Youth Crime and Urban Policy: A View from the Inner City

By Robert L. Woodson | Go to book overview

Youth in Action

TOMMIE LEE JONES

With commentary by Patricia Fountain and Lewis Fields

TOMMIE LEE JONES: Chester, Pennsylvania, is a small city, 4.8 square miles, with a population about 50,000. When we began, the population was about 70,000. The white population began to move out, leaving it 80 percent black and 15 percent Hispanic. Youth in Action started from my working at a poverty program during the 1960s and 1970s. I worked as a field representative. I went from door to door to find out the problems in the homes, to see what we could do to help different families.

During this work, I found that the problem not being considered was our young people. Everyone decided that they would not involve our young people; they did not care about what was happening to young people in Chester. I decided to take on this problem myself and I began to work closely with the young people. About six months after I began to work, I was called into the office of the director. He asked what I intended, what I was trying to do. He said that his job depended upon whether I kept my nose out of other people's business. I asked him what he meant by that. He said his children were used to eating a certain way, used to dressing a certain way, and he was not going to let anyone stop this action. He thought the extra time I spent with the young people was a threat to his job; so I told him then that I would have to resign. I went to another job, working for the county welfare agency for children's youth services. As a nonprofessional, I was hired as an example of how nonprofessionals can work in a professional situation and do well. I found out that in this agency no one cared about giving services or meeting needs or finding problems or trying to help kids solve their problems. They were too busy trying to put kids in institutions. In a vicious circle, you put them in institutions, whereby you keep jobs going for probation officers; they saw me working people out of jobs. The heat became more intense. I had to resign from that job and started working for youths on my own.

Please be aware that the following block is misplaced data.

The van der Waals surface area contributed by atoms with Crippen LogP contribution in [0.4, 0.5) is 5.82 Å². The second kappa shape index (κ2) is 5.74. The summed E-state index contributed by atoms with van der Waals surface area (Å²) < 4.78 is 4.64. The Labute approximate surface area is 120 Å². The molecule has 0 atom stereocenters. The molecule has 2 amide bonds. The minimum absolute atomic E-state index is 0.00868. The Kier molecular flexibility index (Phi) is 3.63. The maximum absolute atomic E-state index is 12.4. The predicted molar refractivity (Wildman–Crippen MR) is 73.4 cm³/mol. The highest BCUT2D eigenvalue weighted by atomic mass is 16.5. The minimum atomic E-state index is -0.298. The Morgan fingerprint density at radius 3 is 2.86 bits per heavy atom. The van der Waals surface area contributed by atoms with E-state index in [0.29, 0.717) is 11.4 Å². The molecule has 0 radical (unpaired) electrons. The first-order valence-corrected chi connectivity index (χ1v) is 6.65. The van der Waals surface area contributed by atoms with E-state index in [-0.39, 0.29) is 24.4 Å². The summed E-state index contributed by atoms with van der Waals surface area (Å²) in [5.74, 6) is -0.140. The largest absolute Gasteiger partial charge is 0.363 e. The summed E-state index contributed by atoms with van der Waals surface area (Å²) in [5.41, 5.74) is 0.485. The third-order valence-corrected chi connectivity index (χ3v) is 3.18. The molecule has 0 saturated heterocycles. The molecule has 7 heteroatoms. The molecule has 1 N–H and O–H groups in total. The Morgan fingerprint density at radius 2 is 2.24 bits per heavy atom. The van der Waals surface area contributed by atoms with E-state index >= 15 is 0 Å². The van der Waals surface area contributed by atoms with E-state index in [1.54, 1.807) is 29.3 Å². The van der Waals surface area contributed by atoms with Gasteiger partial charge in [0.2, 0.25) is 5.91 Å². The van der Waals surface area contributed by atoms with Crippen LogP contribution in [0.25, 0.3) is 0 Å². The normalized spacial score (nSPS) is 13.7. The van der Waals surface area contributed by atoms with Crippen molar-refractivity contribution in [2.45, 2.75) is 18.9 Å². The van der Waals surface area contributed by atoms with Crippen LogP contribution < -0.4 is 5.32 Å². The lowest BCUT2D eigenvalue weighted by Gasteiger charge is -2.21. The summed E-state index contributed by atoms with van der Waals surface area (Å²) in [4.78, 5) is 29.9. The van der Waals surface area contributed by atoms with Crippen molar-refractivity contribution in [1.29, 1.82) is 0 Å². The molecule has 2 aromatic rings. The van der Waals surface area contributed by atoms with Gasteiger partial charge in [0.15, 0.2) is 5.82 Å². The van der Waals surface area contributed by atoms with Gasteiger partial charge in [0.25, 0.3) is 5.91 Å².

I took my kids and opened my home to them. We would sometimes

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